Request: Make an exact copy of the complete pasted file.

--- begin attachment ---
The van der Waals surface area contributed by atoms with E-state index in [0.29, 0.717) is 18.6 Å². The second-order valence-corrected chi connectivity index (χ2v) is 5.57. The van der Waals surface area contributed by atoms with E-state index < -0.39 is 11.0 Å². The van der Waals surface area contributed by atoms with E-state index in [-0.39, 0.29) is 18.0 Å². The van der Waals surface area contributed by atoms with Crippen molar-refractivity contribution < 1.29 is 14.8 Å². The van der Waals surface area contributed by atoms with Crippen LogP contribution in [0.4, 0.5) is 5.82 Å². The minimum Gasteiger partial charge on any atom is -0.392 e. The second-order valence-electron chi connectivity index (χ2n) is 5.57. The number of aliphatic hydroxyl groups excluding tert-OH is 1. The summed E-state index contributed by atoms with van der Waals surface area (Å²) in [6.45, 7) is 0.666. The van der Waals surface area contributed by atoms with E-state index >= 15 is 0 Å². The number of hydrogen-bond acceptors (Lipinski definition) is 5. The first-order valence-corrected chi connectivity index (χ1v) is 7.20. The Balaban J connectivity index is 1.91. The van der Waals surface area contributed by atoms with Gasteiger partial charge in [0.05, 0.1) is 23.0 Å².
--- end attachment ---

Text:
The van der Waals surface area contributed by atoms with E-state index in [0.29, 0.717) is 18.6 Å². The second-order valence-corrected chi connectivity index (χ2v) is 5.57. The van der Waals surface area contributed by atoms with E-state index < -0.39 is 11.0 Å². The van der Waals surface area contributed by atoms with E-state index in [-0.39, 0.29) is 18.0 Å². The van der Waals surface area contributed by atoms with Crippen molar-refractivity contribution < 1.29 is 14.8 Å². The van der Waals surface area contributed by atoms with Crippen LogP contribution in [0.4, 0.5) is 5.82 Å². The minimum Gasteiger partial charge on any atom is -0.392 e. The second-order valence-electron chi connectivity index (χ2n) is 5.57. The number of aliphatic hydroxyl groups excluding tert-OH is 1. The summed E-state index contributed by atoms with van der Waals surface area (Å²) in [6.45, 7) is 0.666. The van der Waals surface area contributed by atoms with E-state index >= 15 is 0 Å². The number of hydrogen-bond acceptors (Lipinski definition) is 5. The first-order valence-corrected chi connectivity index (χ1v) is 7.20. The Balaban J connectivity index is 1.91. The van der Waals surface area contributed by atoms with Gasteiger partial charge in [0.05, 0.1) is 23.0 Å².